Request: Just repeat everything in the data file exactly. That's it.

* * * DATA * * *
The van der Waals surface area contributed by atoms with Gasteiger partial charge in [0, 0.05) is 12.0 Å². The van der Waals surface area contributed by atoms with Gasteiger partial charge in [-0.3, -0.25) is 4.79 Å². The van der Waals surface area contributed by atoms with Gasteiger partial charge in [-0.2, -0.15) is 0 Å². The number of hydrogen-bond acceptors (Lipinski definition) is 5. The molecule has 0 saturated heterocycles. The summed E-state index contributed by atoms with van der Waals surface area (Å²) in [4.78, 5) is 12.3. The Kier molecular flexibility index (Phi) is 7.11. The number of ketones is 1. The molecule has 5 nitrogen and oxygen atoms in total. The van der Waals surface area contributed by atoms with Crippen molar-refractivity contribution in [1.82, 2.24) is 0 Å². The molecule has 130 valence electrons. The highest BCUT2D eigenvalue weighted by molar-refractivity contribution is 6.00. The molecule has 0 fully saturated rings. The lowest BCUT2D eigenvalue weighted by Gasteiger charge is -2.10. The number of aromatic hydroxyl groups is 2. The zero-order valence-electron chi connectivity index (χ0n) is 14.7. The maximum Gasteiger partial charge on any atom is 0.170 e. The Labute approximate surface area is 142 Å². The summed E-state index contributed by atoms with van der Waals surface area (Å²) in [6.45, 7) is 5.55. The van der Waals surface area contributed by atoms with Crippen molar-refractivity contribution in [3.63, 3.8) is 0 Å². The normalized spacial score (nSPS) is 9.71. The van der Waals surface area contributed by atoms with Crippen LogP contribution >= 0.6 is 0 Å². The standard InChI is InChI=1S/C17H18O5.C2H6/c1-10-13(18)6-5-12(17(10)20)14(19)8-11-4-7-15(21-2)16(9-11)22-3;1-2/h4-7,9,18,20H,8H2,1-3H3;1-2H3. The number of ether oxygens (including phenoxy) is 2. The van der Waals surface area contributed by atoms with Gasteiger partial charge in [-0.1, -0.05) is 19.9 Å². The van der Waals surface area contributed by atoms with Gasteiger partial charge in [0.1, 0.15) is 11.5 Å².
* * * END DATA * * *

The van der Waals surface area contributed by atoms with Gasteiger partial charge in [0, 0.05) is 12.0 Å². The van der Waals surface area contributed by atoms with Gasteiger partial charge in [-0.3, -0.25) is 4.79 Å². The van der Waals surface area contributed by atoms with Gasteiger partial charge in [-0.2, -0.15) is 0 Å². The number of hydrogen-bond acceptors (Lipinski definition) is 5. The molecule has 0 saturated heterocycles. The summed E-state index contributed by atoms with van der Waals surface area (Å²) in [4.78, 5) is 12.3. The Kier molecular flexibility index (Phi) is 7.11. The number of ketones is 1. The molecule has 5 nitrogen and oxygen atoms in total. The van der Waals surface area contributed by atoms with Crippen molar-refractivity contribution in [1.82, 2.24) is 0 Å². The molecule has 130 valence electrons. The highest BCUT2D eigenvalue weighted by molar-refractivity contribution is 6.00. The molecule has 0 fully saturated rings. The lowest BCUT2D eigenvalue weighted by Gasteiger charge is -2.10. The number of aromatic hydroxyl groups is 2. The zero-order valence-electron chi connectivity index (χ0n) is 14.7. The maximum Gasteiger partial charge on any atom is 0.170 e. The Labute approximate surface area is 142 Å². The summed E-state index contributed by atoms with van der Waals surface area (Å²) in [6.45, 7) is 5.55. The van der Waals surface area contributed by atoms with Crippen molar-refractivity contribution in [3.63, 3.8) is 0 Å². The normalized spacial score (nSPS) is 9.71. The van der Waals surface area contributed by atoms with Crippen LogP contribution >= 0.6 is 0 Å². The standard InChI is InChI=1S/C17H18O5.C2H6/c1-10-13(18)6-5-12(17(10)20)14(19)8-11-4-7-15(21-2)16(9-11)22-3;1-2/h4-7,9,18,20H,8H2,1-3H3;1-2H3. The number of ether oxygens (including phenoxy) is 2. The van der Waals surface area contributed by atoms with Gasteiger partial charge in [-0.1, -0.05) is 19.9 Å². The van der Waals surface area contributed by atoms with Gasteiger partial charge in [0.1, 0.15) is 11.5 Å².